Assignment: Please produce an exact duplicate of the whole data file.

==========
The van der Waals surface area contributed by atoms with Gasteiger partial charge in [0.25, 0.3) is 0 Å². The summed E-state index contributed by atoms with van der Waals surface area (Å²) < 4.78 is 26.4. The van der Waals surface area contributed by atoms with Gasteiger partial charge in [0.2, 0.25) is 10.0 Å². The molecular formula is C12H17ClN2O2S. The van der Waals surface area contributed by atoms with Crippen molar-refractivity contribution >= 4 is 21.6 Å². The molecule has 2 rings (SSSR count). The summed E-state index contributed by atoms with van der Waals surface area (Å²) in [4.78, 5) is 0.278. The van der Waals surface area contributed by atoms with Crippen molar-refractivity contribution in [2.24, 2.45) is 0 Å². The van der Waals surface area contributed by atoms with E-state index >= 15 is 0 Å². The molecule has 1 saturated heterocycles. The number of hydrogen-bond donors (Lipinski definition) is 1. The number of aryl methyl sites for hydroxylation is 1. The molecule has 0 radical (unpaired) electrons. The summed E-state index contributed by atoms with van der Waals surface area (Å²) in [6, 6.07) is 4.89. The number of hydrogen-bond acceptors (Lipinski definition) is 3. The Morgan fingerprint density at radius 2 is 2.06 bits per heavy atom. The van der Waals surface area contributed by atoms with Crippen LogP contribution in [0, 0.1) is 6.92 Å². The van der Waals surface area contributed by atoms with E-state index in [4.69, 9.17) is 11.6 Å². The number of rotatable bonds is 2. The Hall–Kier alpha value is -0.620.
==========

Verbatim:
The van der Waals surface area contributed by atoms with Gasteiger partial charge in [0.25, 0.3) is 0 Å². The summed E-state index contributed by atoms with van der Waals surface area (Å²) < 4.78 is 26.4. The van der Waals surface area contributed by atoms with Gasteiger partial charge in [0.2, 0.25) is 10.0 Å². The molecular formula is C12H17ClN2O2S. The van der Waals surface area contributed by atoms with Crippen molar-refractivity contribution >= 4 is 21.6 Å². The molecule has 2 rings (SSSR count). The summed E-state index contributed by atoms with van der Waals surface area (Å²) in [4.78, 5) is 0.278. The van der Waals surface area contributed by atoms with Crippen molar-refractivity contribution in [2.24, 2.45) is 0 Å². The van der Waals surface area contributed by atoms with E-state index >= 15 is 0 Å². The molecule has 1 saturated heterocycles. The number of hydrogen-bond donors (Lipinski definition) is 1. The number of aryl methyl sites for hydroxylation is 1. The molecule has 0 radical (unpaired) electrons. The summed E-state index contributed by atoms with van der Waals surface area (Å²) in [6, 6.07) is 4.89. The number of hydrogen-bond acceptors (Lipinski definition) is 3. The Morgan fingerprint density at radius 2 is 2.06 bits per heavy atom. The van der Waals surface area contributed by atoms with Crippen LogP contribution in [0, 0.1) is 6.92 Å². The van der Waals surface area contributed by atoms with E-state index in [4.69, 9.17) is 11.6 Å². The number of rotatable bonds is 2. The Hall–Kier alpha value is -0.620.